Novak says: "There is work being done on tunable SAWs, but the techniques being used result in huge insertion losses. No one has accepted those. We think we have an approach that can bring this type of device in much sooner. It's in research and, for the moment, we are keeping this as quiet as we can."
The power amplifier (PA) does not represent as large an issue as the filter and duplexers, but the tradeoffs involved are not good news for handset makers. Ideally, the 2GHz or so of spectrum which a handset might need to address would be covered by a single wide bandwidth amplifier. Taylor says while PA bandwidth is likely to increase, it will not cover the entire spectrum.
More likely, says Ben Thomas, director of marketing for advanced cellular platforms at RFMD, is a collection of PAs grouped into low, mid and high ranges. "The high range will be around 2.5GHz; I don't see that consolidating into the mid for a long time. I think any consolidation will happen in the low and the mid range. The high will serve very few bands."
Thomas adds that, while increasing the bandwidth of one amplifier reduces the total number needed inside a phone, this would reduce efficiency and, with it, battery life. The options open to PA designers to claw back efficiency are now very limited.
"The next step is to move to envelope tracking," says Thomas. Envelope tracking adjusts the supply voltage to the power amplifier continually, so it gets just enough to deliver the required signal. This reduces the amount of energy compared to that delivered by a conventional amplifier and dissipated as heat. The efficiency improvement from envelope tracking tends to increase the further the amplifier operates from its frequency sweet spot, lending itself to wideband amplifier designs.
Thomas says envelope tracking still faces problems. "The problem is how to get high total efficiency while keeping noise low. People have shown they can hit the noise target better at lower efficiency. And last, but not least, folks are underestimating how the handset manufacturers will implement this in the factory."
With envelope tracking, the amplifier section will call for a greater degree of calibration at assembly, which could be complex to implement for companies who have become accustomed to building standard consumer products. Chipsets that support envelope tracking will probably have to include a number of self calibration functions to streamline this process.
The increase in filters and amplifiers will see designers paying greater attention to the switches that connect the modules together and direct the signal to the right path between the baseband and the right part of the antenna.
To try to reduce the amount of space taken up by these switches, companies such as Peregrine are trying to integrate as many as possible onto one die. Peregrine recently launched a 16 throw switch as handset developers begin to look at designs that may need to include as many as 32 throws.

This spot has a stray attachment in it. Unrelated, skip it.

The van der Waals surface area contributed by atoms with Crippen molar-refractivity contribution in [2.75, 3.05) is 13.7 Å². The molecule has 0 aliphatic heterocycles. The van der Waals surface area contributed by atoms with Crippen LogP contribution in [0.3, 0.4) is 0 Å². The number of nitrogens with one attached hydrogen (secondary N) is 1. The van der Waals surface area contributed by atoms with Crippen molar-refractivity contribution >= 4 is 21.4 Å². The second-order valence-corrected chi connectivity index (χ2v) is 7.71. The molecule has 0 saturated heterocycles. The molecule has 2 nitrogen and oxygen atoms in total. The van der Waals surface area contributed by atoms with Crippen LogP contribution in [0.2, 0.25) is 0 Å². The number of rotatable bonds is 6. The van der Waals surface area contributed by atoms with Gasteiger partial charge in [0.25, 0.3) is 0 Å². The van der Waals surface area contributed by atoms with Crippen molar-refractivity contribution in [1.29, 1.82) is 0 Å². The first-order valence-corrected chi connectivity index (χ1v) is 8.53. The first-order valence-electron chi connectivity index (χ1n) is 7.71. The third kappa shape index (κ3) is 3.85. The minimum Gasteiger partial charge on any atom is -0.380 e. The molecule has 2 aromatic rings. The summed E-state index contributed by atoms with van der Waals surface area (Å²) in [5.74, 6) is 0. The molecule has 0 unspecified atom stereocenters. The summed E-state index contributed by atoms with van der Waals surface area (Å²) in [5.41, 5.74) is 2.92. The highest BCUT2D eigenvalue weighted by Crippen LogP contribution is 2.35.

Because of the massive increase in component count using existing front end devices, manufacturers cannot realistically, in the short term, build a 10 band LTE device without increasing its size or restricting what can go into the applications processing subsystem – unthinkable, given the focus on the user interface in today's high end handsets. They have to make choices, largely based on what operators want, but there is little consensus.
The result, says Novak is that 'the design of the LTE handset is in a state of flux'. "There is no single network operator with a lot of clout anymore," he claimed. "The days of a network operator saying 'we are going to make this phone with all these bands' are gone. The phone makers try to make a phone that satisfies enough of the network operators, while companies such as Apple and Samsung come back to the operators and say 'this is the phone I have'."
The rf issues raised by LTE and its many bands could see a renewed emphasis on call quality. Sideco says infrastructure exists within operators to determine how well vendors' designs perform once they are out in the field.
"On the operator side, there are a lot of things happening on trying to understand higher performance devices," Sideco says. "How clean the rf reception is has implications on the battery life and, as a result, a happier consumer. And a chief network officer will be happier when the noise floor is kept at a minimum as that's more profitable across the board.
"Amongst the metrics that operators use are International Mobile Equipment Identity specific data on performance. They can see if a group of handsets behaves in a certain way versus a different set. My feeling is they go back to the OEMs and say 'Your handset, while it meets specification, does this to my network. It costs more to run: you can't ask me to subsidise it as much'."
Despite the rf performance, other considerations will continue to influence which As with the days of different 2G standards, designing a phone which can roam on 4G is going to remain difficult for a number of years and the current focus on application features, rather than rf, is not going to help.